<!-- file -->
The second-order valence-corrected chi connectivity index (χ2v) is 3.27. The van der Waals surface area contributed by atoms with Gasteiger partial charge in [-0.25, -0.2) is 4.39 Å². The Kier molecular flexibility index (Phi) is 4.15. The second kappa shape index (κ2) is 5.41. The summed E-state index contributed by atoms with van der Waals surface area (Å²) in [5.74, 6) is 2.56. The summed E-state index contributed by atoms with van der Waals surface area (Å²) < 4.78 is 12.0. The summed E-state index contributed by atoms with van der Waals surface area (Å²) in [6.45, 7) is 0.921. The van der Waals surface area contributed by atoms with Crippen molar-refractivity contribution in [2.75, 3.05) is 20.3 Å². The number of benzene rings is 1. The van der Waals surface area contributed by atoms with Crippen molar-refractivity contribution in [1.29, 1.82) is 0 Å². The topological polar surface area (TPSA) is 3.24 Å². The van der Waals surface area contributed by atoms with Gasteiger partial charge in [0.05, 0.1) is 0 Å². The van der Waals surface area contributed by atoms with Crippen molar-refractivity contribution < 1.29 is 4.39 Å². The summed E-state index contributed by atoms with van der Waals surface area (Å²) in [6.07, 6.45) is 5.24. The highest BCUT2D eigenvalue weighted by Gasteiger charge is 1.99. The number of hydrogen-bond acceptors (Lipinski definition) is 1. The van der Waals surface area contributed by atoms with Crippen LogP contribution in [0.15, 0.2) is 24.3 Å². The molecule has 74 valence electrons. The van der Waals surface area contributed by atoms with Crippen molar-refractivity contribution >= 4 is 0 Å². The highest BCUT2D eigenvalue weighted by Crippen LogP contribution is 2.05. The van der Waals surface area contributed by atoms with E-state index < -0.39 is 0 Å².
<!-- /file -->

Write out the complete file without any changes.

The second-order valence-corrected chi connectivity index (χ2v) is 3.27. The van der Waals surface area contributed by atoms with Gasteiger partial charge in [-0.25, -0.2) is 4.39 Å². The Kier molecular flexibility index (Phi) is 4.15. The second kappa shape index (κ2) is 5.41. The summed E-state index contributed by atoms with van der Waals surface area (Å²) in [5.74, 6) is 2.56. The summed E-state index contributed by atoms with van der Waals surface area (Å²) < 4.78 is 12.0. The summed E-state index contributed by atoms with van der Waals surface area (Å²) in [6.45, 7) is 0.921. The van der Waals surface area contributed by atoms with Crippen molar-refractivity contribution in [2.75, 3.05) is 20.3 Å². The number of benzene rings is 1. The van der Waals surface area contributed by atoms with Crippen molar-refractivity contribution in [1.29, 1.82) is 0 Å². The topological polar surface area (TPSA) is 3.24 Å². The van der Waals surface area contributed by atoms with Gasteiger partial charge in [0.05, 0.1) is 0 Å². The van der Waals surface area contributed by atoms with Crippen molar-refractivity contribution < 1.29 is 4.39 Å². The summed E-state index contributed by atoms with van der Waals surface area (Å²) in [6.07, 6.45) is 5.24. The highest BCUT2D eigenvalue weighted by Gasteiger charge is 1.99. The number of hydrogen-bond acceptors (Lipinski definition) is 1. The van der Waals surface area contributed by atoms with Crippen LogP contribution in [0.15, 0.2) is 24.3 Å². The molecule has 74 valence electrons. The van der Waals surface area contributed by atoms with Crippen molar-refractivity contribution >= 4 is 0 Å². The highest BCUT2D eigenvalue weighted by Crippen LogP contribution is 2.05. The van der Waals surface area contributed by atoms with E-state index < -0.39 is 0 Å².